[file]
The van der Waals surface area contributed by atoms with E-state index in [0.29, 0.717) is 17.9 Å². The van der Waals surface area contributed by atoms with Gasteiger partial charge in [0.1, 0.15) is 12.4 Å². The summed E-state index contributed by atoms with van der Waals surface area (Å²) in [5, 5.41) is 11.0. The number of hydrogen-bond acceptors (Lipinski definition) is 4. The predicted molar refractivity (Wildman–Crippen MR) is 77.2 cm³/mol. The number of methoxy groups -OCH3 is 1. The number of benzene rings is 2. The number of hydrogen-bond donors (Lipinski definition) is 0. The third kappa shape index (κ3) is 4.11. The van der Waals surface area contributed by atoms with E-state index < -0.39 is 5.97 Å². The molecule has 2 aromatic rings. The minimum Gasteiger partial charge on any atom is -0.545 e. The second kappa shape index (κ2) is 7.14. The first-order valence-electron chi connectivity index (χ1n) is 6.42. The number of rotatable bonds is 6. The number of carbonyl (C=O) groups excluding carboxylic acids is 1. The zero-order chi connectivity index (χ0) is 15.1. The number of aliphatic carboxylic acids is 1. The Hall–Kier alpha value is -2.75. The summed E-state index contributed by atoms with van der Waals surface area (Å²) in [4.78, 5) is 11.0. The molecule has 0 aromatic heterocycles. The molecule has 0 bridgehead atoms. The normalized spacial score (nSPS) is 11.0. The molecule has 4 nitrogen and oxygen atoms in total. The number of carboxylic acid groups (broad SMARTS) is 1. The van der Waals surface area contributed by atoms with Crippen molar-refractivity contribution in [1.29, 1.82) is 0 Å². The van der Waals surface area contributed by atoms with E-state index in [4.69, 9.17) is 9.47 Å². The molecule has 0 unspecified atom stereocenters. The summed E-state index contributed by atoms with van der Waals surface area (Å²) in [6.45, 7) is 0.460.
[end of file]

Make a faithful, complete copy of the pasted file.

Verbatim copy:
The van der Waals surface area contributed by atoms with E-state index in [0.29, 0.717) is 17.9 Å². The van der Waals surface area contributed by atoms with Gasteiger partial charge in [0.1, 0.15) is 12.4 Å². The summed E-state index contributed by atoms with van der Waals surface area (Å²) in [5, 5.41) is 11.0. The number of hydrogen-bond acceptors (Lipinski definition) is 4. The predicted molar refractivity (Wildman–Crippen MR) is 77.2 cm³/mol. The number of methoxy groups -OCH3 is 1. The number of benzene rings is 2. The number of hydrogen-bond donors (Lipinski definition) is 0. The third kappa shape index (κ3) is 4.11. The van der Waals surface area contributed by atoms with E-state index < -0.39 is 5.97 Å². The molecule has 2 aromatic rings. The minimum Gasteiger partial charge on any atom is -0.545 e. The second kappa shape index (κ2) is 7.14. The first-order valence-electron chi connectivity index (χ1n) is 6.42. The number of rotatable bonds is 6. The number of carbonyl (C=O) groups excluding carboxylic acids is 1. The zero-order chi connectivity index (χ0) is 15.1. The number of aliphatic carboxylic acids is 1. The Hall–Kier alpha value is -2.75. The summed E-state index contributed by atoms with van der Waals surface area (Å²) in [4.78, 5) is 11.0. The molecule has 0 aromatic heterocycles. The molecule has 0 bridgehead atoms. The normalized spacial score (nSPS) is 11.0. The molecule has 4 nitrogen and oxygen atoms in total. The number of carboxylic acid groups (broad SMARTS) is 1. The van der Waals surface area contributed by atoms with Crippen molar-refractivity contribution in [1.29, 1.82) is 0 Å². The van der Waals surface area contributed by atoms with E-state index in [4.69, 9.17) is 9.47 Å². The molecule has 0 unspecified atom stereocenters. The summed E-state index contributed by atoms with van der Waals surface area (Å²) in [6.45, 7) is 0.460.